Romania

A big, hairy tale of survival.

The original WB.

Water buffalo aren’t the only species struggling to make a comeback in the beautiful rolling hills of Aschileu, Transylvania. The 1,841 poor farmers who live in these five verdant villages and were shoved off their lands under Communist rule are also fighting to regain a foothold in the local economy. Now thanks to Heifer’s first water buffalo project in Romania, the two may well help each other over the hump.

At 78, Anna remembers feeding the Germans, then the Russians, then the Communists, then losing her land and all her animals. But now she’s got a new water buffalo to call her own…

Water buffalo have been raised in this area since they were first introduced by the Turks during the Ottoman invasion in the 15th century. Called the “poor man’s cow,” a water buffalo thrives on even poor fodder, rarely gets sick, makes a terrific draft animal, and will produce 5-10 liters/day of very rich, healthy milk that can be made into delicious cheese, sour cream and yogurt. (And Romanians are nuts about dairy.)

However, after the fall of Communism in 1989, farmers were encouraged to raise cows and the numbers of water buffalo dropped perilously by 80%, threatening the breed’s survival. To promote biodiversity, income generation and better nutrition; offer an alternative to strict EU standards that limit the sale of cow’s milk; and encourage peace & understanding between neighbors in the Hungarian Mera village and Romanian Aschileu village, Heifer started the Revitalization of Water Buffalo project last year, giving 36 water buffalo and trainings to needy Romanian families (who will Pass on the Gift to another 36 Hungarian families in Mera).

About half of Ion & Felicia’s children/grandchildren.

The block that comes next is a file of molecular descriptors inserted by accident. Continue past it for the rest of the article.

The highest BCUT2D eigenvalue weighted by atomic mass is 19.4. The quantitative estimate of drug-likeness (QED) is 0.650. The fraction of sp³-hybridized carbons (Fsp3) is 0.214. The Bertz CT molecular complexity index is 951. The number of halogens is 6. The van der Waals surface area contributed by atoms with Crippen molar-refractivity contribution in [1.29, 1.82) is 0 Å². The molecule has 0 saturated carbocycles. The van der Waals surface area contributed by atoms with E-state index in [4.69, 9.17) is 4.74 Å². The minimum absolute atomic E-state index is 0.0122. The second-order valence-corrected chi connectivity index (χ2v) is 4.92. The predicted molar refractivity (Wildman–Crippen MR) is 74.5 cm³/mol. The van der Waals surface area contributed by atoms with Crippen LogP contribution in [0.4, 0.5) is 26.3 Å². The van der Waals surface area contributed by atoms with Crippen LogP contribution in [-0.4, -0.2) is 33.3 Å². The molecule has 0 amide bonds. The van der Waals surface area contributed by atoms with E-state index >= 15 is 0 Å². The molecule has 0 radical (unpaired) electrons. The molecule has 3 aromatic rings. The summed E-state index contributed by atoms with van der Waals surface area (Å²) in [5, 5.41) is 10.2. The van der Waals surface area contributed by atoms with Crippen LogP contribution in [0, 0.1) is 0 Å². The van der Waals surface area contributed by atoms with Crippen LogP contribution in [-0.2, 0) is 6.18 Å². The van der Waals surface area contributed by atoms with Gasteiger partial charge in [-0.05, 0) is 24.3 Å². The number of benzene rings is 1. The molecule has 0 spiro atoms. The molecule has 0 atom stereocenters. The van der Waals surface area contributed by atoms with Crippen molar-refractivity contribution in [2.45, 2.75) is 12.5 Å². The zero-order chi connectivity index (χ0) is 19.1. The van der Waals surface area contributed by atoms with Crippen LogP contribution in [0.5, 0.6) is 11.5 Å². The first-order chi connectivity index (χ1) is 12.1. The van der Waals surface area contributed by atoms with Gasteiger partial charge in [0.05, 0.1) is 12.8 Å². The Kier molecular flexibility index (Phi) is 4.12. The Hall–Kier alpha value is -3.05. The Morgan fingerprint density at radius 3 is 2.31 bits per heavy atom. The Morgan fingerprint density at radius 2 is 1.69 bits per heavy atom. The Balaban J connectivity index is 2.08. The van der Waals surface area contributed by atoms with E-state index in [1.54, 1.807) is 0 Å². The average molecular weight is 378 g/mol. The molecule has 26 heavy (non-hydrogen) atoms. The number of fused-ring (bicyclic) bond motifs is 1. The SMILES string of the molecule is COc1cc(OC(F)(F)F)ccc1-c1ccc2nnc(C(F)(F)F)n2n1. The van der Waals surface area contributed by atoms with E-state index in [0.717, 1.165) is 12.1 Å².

One of the first recipients of a water buffalo was Ion, Felicia and their nine children. Ion is one of 10 orphans whose mother died and were then abandoned by their father and left to raise each other in the village. Today, those 10 brothers are mostly illiterate and work as laboring farmers and shepherds, but each has managed to build a home, establish loving families, and amass a brood of livestock. Their self-sufficiency and dignity were palpable, despite how thin and wan Felicia looked ( and raising 9 children and 3 grandchildren, who wouldn’t be?)

Ion & Felicia

As we climbed into the hills in a horse-drawn cart to visit the goats, cows and water buffalo herds that Ion tends on communal pastures, the views became more and more stunning and I felt more and more like I was in some modern version of The Sound of Music.

Lordana, Ion’s daughter, kept turning around to grin at me, her fingers tucked into her father’s thickly-tooled shepherd’s belt as we lurched across stream beds, and I kept thinking “What a hard life. What a beautiful life.”

With village milk collection centers and cooling tanks in place, and an ever-increasing demand for high-butterfat, high-protein, low- cholesterol buffalo milk, hopefully life here will become a lot less hard and a lot more healthy.

The lovely Miss Lordana.

And the hills will be alive with the (very loud) sound of water buffalo… once more.

Categories: Animals, Farming, Heifer International, Photography, Poverty, Romania, Travel | Tags: , , , , , , , , , , , , , | 21 Comments

What I ate in Romania.

What didn’t I eat in Romania is more to the point.

Boletus mushrooms, fresh from the forest.

Romanians love nothing more than to feed you. And because they are really, truly hurt if you refuse to partake (and will serve you a robust helping anyhow)…

Homemade polenta… really low-cal!

I stepped up to the plate and ended up eating my weight in potatoes, sheep cheese, goat cheese, salt cheese…

Sheep cheese — very salty & yummy!

onions, cucumbers…

tomatoes, salad…

Greek(ish) salad, served at every meal.

bread, toast, bruschetta…

Almost every restaurant has homemade delicious bread.

…cake, dumplings, strudel…

Chifle – a beautiful little walnut pastry I got to know well.

croissants, donuts…

honey, more cheese, more potatoes, sour cherry jam… ..and lots of plum brandy in various strengths and portions.

Weak or wake-up-the-dead strong, homemade plum brandy (Palinca) was ubiquitously delish!

Oink!

Sarmale (cabbage rolls) with pork…. (mine were with fresh mushrooms)

The only thing I didn’t eat much of was meat because I’m a pretend vegetarian…

Beef (I think) and homemade sausages